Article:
In addition to writing and directing the film, Roman Polanski also takes on the lead as the well meaning but bumbling Alfred; it’s one of the two best acting roles he’s had in his own films (The Tenant being the other). Character actor Jack MacGowran also gets the chance to take the lead as well as the aging and doddering vampire expert; it was a notable role for him – in the original US release, his voice was dubbed to make his character more kooky. The lovely Sharon Tate is also given one of her best roles as the innkeeper’s daughter who’s also the object of affection for both Alfred and the Count; Tate and Polanski were married shortly after the film was completed and their marriage would become famous for the wrong reasons we now know all too well. Also worth mentioning are Ferdy Mayne as the nefarious Count (and film’s narrator), Alfie Bass as the village innkeeper, Terry Downes as the hunchbacked servant of the Count, Fiona Lewis as the maid and object of the innkeeper’s affection, Ronald Lacey as the village idiot, Iain Quarrier as the Count’s foppish son (his voice dubbed by Vladek Sheybal), Jessie Robins as the innkeeper’s wife, and Sydney Bromley as the sleigh driver at the beginning of the film.

Video: 5/5

3D Rating: NA

The complete 107 minute version of the movie is presented in its original 2:35:1 aspect ratio for this release, which features a brand new HD transfer. Film grain is organic throughout with the color palette extremely vivid and fine details strongly and faithfully rendered. There next to no instances of print damage and issues like scratches, tears, dirt or dust present, which means that this transfer of the movie is the best the movie will ever look on home video and blows the previous DVD out of the water in this regard.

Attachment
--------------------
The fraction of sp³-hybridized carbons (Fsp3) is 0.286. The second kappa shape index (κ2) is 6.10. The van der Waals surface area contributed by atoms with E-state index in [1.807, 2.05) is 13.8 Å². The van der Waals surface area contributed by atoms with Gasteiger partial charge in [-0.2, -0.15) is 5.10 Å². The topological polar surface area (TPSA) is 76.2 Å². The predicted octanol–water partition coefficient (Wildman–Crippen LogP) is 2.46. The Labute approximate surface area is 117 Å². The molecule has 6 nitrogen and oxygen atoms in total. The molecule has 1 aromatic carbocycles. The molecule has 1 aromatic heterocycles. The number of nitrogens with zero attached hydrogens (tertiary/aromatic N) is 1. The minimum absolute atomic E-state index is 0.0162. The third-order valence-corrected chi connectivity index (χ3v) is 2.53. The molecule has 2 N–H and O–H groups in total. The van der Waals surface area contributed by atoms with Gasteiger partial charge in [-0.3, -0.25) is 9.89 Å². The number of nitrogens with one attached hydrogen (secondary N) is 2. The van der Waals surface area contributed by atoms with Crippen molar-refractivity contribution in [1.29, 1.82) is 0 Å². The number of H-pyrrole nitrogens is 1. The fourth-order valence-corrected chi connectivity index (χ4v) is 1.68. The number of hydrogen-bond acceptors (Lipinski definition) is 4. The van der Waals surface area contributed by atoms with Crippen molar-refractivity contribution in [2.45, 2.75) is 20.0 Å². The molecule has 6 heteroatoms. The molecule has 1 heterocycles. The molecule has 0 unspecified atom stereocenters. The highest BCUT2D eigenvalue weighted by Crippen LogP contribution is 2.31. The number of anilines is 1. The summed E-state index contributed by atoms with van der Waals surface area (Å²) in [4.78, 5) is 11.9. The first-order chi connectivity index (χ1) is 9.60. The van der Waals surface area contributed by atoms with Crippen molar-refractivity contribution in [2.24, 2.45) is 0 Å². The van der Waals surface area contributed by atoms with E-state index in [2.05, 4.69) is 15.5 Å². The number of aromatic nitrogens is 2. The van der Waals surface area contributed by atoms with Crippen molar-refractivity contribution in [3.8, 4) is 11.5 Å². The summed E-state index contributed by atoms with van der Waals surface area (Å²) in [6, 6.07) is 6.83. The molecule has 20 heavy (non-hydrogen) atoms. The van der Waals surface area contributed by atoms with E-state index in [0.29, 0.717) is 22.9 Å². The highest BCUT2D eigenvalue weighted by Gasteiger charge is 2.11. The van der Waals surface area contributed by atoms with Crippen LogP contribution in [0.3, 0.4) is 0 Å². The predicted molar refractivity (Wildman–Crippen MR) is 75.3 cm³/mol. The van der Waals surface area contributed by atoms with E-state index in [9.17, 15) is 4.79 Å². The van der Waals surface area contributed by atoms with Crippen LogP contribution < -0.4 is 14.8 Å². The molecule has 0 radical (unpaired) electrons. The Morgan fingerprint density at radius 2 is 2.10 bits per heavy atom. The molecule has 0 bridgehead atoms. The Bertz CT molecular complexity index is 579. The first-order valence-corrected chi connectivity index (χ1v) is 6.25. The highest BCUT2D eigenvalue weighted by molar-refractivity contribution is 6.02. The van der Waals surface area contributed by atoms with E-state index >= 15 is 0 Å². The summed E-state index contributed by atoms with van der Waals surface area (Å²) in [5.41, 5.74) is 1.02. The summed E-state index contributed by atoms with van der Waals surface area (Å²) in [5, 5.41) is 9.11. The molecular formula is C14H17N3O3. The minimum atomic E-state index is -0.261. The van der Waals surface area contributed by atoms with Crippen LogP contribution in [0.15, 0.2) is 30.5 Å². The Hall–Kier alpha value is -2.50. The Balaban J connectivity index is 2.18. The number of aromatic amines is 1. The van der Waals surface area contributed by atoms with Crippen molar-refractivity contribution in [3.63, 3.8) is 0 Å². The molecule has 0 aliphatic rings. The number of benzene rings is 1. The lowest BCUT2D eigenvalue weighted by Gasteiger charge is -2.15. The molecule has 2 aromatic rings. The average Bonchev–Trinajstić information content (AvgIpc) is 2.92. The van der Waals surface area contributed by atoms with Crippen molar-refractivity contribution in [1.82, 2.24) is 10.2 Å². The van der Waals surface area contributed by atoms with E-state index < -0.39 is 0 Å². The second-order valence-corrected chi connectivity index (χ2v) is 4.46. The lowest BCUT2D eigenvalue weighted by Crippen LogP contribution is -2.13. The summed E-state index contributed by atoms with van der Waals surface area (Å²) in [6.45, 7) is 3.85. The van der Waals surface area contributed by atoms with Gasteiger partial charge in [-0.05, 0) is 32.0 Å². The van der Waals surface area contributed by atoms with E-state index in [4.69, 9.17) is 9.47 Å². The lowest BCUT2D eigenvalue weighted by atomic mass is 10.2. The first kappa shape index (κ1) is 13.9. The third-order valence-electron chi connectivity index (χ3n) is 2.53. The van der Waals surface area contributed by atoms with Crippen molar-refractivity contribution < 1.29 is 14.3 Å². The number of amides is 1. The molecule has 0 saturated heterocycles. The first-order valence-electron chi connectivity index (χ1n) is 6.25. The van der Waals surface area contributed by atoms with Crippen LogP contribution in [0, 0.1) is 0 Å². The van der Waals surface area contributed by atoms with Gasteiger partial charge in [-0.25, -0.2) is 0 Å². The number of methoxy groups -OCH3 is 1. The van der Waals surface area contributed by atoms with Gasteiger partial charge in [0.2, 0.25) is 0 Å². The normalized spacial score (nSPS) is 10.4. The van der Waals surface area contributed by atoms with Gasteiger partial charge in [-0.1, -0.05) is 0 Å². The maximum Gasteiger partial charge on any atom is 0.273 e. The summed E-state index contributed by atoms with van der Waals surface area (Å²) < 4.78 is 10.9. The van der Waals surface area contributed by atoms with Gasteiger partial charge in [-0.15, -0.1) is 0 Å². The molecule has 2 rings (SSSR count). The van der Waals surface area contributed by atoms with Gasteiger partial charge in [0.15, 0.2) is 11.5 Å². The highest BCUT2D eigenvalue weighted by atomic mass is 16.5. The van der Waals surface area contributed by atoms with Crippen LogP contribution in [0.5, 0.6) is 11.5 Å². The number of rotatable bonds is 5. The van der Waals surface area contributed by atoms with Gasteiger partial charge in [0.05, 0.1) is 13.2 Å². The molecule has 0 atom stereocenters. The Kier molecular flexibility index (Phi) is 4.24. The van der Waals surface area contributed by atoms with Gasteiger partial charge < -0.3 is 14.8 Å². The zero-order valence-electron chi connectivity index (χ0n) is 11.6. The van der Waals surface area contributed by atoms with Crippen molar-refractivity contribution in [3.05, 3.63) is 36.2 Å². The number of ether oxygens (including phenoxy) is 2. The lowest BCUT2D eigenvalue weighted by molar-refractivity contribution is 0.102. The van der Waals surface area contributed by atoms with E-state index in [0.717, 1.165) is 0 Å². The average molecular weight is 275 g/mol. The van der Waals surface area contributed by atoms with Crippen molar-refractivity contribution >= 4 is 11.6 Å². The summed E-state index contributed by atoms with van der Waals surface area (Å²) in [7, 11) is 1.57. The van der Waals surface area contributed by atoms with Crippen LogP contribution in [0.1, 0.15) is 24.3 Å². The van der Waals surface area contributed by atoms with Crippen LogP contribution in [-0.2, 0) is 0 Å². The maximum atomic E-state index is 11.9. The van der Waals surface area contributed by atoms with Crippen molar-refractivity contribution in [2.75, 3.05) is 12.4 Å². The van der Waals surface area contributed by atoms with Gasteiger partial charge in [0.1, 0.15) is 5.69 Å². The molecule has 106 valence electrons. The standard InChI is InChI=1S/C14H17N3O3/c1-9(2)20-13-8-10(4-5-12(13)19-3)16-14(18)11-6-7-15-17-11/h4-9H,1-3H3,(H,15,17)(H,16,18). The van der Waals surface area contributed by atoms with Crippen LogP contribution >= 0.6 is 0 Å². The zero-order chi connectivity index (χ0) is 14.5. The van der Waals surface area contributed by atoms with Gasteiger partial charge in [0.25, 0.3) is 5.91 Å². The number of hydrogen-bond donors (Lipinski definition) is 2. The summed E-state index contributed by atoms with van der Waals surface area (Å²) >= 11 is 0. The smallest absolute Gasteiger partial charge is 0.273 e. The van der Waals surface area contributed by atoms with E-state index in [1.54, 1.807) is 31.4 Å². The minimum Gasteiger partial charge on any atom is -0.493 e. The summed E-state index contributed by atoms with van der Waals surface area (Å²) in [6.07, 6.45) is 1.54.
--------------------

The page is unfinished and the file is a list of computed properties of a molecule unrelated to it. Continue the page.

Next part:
Audio: 5/5

The film’s original mono soundtrack is presented on a DTS-HD Master Audio track for this release. Dialogue is strong and clear throughout with the sound effects and Krzysztof Komeda’s effectively brooding score both given great clarity and fidelity without intruding upon each other. Any instance of issues related with the soundtrack (crackling, hissing, distortion, etc.) are either very minimal to nonexistent, which makes this release another improvement over the previous DVD and the best the movie will ever sound on home video.

Special Features: 2.5/5

Vampires 101 (10:21) – Carried over from the Warner DVD, this brief promo tied to the release of the movie humorously illustrates details on the vampire and how to guard yourself from one.

Alternate Title Sequence (4:01) – The alternate title sequence from the truncated US release of the movie is presented here.

Theatrical Trailer (2:14)

Overall: 4.5/5

While it didn’t really find an audience upon first release, The Fearless Vampire Killers has been resurrected over the years as a great send up on the vampire genre and as one of Roman Polanski’s most overlooked and underrated films. Warner Archive should be highly commended for this Blu-ray release, which gives the film its best presentation on home video and easily surpasses the old Warner DVD. Very highly recommended.

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noel aguirre

Nov 28, 2011
New York City
Real Name
One of my favorite popcorn matinee movies I saw as a kid- both scary, sexy and hilarious. Perfectly cast and a fantastic score. I only wish it included the pro final US version which is what I most likely saw though I think when first shown on TV t it had the Jack Macgowan voiced version but I’m sure censored but I kind of remember it being shown late on CBS.


Yoyodyne Propulsion Systems
Feb 24, 2000
Sonora Norte
Real Name
Can anyone comment on how the streaming HD version of this film on iTunes compares to the WAC Blu?